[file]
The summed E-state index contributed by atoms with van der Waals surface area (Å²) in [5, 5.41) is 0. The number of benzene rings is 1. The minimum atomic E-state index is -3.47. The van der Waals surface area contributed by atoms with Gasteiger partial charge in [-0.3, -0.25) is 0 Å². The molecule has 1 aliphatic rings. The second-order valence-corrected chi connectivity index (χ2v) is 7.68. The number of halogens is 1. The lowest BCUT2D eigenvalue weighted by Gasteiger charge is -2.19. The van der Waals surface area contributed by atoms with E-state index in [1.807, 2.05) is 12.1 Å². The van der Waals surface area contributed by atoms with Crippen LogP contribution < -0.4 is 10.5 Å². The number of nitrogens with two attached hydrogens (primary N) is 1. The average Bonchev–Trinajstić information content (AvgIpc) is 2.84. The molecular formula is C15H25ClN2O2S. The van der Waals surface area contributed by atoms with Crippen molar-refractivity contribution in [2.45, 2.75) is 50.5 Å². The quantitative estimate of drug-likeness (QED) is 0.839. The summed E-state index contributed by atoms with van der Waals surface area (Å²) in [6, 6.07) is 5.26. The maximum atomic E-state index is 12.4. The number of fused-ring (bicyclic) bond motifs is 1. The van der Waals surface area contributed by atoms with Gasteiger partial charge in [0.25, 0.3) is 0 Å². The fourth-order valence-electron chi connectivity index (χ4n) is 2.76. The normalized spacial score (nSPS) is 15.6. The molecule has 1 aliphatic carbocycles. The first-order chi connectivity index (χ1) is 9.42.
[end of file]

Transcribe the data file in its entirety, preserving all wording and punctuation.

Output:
The summed E-state index contributed by atoms with van der Waals surface area (Å²) in [5, 5.41) is 0. The number of benzene rings is 1. The minimum atomic E-state index is -3.47. The van der Waals surface area contributed by atoms with Gasteiger partial charge in [-0.3, -0.25) is 0 Å². The molecule has 1 aliphatic rings. The second-order valence-corrected chi connectivity index (χ2v) is 7.68. The number of halogens is 1. The lowest BCUT2D eigenvalue weighted by Gasteiger charge is -2.19. The van der Waals surface area contributed by atoms with E-state index in [1.807, 2.05) is 12.1 Å². The van der Waals surface area contributed by atoms with Crippen LogP contribution < -0.4 is 10.5 Å². The number of nitrogens with two attached hydrogens (primary N) is 1. The average Bonchev–Trinajstić information content (AvgIpc) is 2.84. The molecular formula is C15H25ClN2O2S. The van der Waals surface area contributed by atoms with Crippen molar-refractivity contribution in [2.45, 2.75) is 50.5 Å². The quantitative estimate of drug-likeness (QED) is 0.839. The summed E-state index contributed by atoms with van der Waals surface area (Å²) in [6, 6.07) is 5.26. The maximum atomic E-state index is 12.4. The number of fused-ring (bicyclic) bond motifs is 1. The van der Waals surface area contributed by atoms with Gasteiger partial charge in [0.25, 0.3) is 0 Å². The fourth-order valence-electron chi connectivity index (χ4n) is 2.76. The normalized spacial score (nSPS) is 15.6. The molecule has 1 aliphatic carbocycles. The first-order chi connectivity index (χ1) is 9.42.